The Elephant and The Rider Metaphor

Jonathan Haidt describes the Elephant & Rider metaphor in the Happiness Hypothesis. The elephant is all of the machinations of emotions and neuropeptides and unconscious and subconscious processes. It holds our implicit bias. Everything that happens before word gets to the rider is done by the elephant - fear, physical and emotional calculus. Let's call this all Elephant Calculus. I've been trying to come up with a name for the preconscious elephant decision making process. RSA Animates video featuring the Elephant & Rider.

Here are some quotes from the book:

p. 9 - You will catch the rider confabulating in later chapters.

Confabulating is the process of the rider taking credit for making decisions and inventing stories about why they were made. So, no immediate free will, only reacting when we can be as contemplative, then we have bit of free will. We can only "live our values" thru training the elephant such that its calculus and behavior match our values. Elephant Calculus. The extent to which we have trained our elephant is the extent to which we have free will. For planning, we can imagine and articulate alternatives. Elephant has an automatic "like-o-meter" and negativity bias. There is a lot of overlap between Kahneman's Thinking, Fast and Slow with the fast thinking done by the elephant and the slow thinking done by the rider.

p.18 - Avoid a conflict of wills with the elephant. [jch: The elephant's will power requires no effort. Instead, train the elephant! Step 1 - shift your attention

This metaphor has legs! (6 of them)

Good Articles about the metaphor:   The Elephant and the Rider : Sources of Insight ,


The FANTASTIC PBS series Hacking Your Mind used the concept of autopilot, which to my mind is nearly synonymous with the Elephant, except, that it might imply that when you, the pilot takes the controls, you actually have total control.

Schopenhauer subconscious motivaitons

An early version of the Rider and the Elephant is Schopenhauer's subconscious. According to Michael Gazzaniga, in The Consciousness Instinct, Schopenhauer introduced the notion of the subconscious to Western Philosophy. From page 45:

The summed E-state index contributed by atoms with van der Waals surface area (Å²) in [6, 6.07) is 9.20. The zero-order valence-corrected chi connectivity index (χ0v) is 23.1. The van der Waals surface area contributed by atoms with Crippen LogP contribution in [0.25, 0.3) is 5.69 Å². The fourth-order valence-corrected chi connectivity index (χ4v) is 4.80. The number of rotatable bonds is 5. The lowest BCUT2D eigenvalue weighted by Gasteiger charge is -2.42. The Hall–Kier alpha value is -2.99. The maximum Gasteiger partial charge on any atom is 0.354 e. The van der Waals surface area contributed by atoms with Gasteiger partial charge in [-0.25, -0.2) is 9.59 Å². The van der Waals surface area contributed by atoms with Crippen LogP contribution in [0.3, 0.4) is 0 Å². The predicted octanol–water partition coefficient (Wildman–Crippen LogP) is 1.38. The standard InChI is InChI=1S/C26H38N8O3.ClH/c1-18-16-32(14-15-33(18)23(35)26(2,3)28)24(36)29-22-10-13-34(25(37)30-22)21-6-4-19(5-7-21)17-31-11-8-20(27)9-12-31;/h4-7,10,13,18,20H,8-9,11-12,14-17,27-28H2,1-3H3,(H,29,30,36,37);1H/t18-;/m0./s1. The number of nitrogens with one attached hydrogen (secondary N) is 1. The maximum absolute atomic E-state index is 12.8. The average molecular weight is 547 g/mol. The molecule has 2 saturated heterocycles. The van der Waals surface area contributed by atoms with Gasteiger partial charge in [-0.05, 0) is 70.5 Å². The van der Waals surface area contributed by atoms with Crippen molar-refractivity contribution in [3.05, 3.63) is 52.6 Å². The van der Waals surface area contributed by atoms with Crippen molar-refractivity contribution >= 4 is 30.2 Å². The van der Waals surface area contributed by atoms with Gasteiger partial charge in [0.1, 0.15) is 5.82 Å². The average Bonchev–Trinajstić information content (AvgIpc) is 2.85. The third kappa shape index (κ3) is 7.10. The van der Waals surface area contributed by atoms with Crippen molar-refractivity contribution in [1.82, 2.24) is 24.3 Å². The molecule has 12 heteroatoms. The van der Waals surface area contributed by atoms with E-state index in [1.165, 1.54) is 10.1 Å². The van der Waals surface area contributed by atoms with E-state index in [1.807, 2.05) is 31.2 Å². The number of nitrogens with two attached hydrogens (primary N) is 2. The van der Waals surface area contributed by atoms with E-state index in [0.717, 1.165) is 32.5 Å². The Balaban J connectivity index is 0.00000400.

"Schopenhauer was a philosopher who was focused on the motivations of the individual. He concluded that they aren't too pretty: humans are motivated by their will and not by their intellect, though they may firmly deny it. In his 1818 publication, The World as Will and Representation, he came to the conclusion that "man can indeed do what he wants, but he cannot will what he wants." In essence, not only is the will (i.e., our subconscious motivations) in charge, but the conscious intellect does not realize it. Schopenhauer made this clear when describing the will as blind and strong and the intellect as sighted but lame: "The most striking figure for the relation of the two is that of the strong blind man carrying the sighted lame man on his shoulders."

Thinking, Fast and Slow

The metaphor corresponds to Systems 1 and 2 described in Daniel Kahneman's Thinking, Fast and Slow. As Haidt says here:

The Elephant and the Rider Metaphor in Neuroscience

Hakwan Lau refers to the Elephant and the Rider Metaphor in his book In Consciousness We Trust

Must Reads: Social Conquest of Earth, Righteous Mind, Happiness Hypothesis, Consciousness: Confessions, Blank Slate, Neuroscience of Human Relationships, Human: What Makes us Unique. Info Viz & Perception, On Intelligence, The Quest for Consciousness, The Stuff of Thought and YON's Book Notes

created 2012.04.28 YON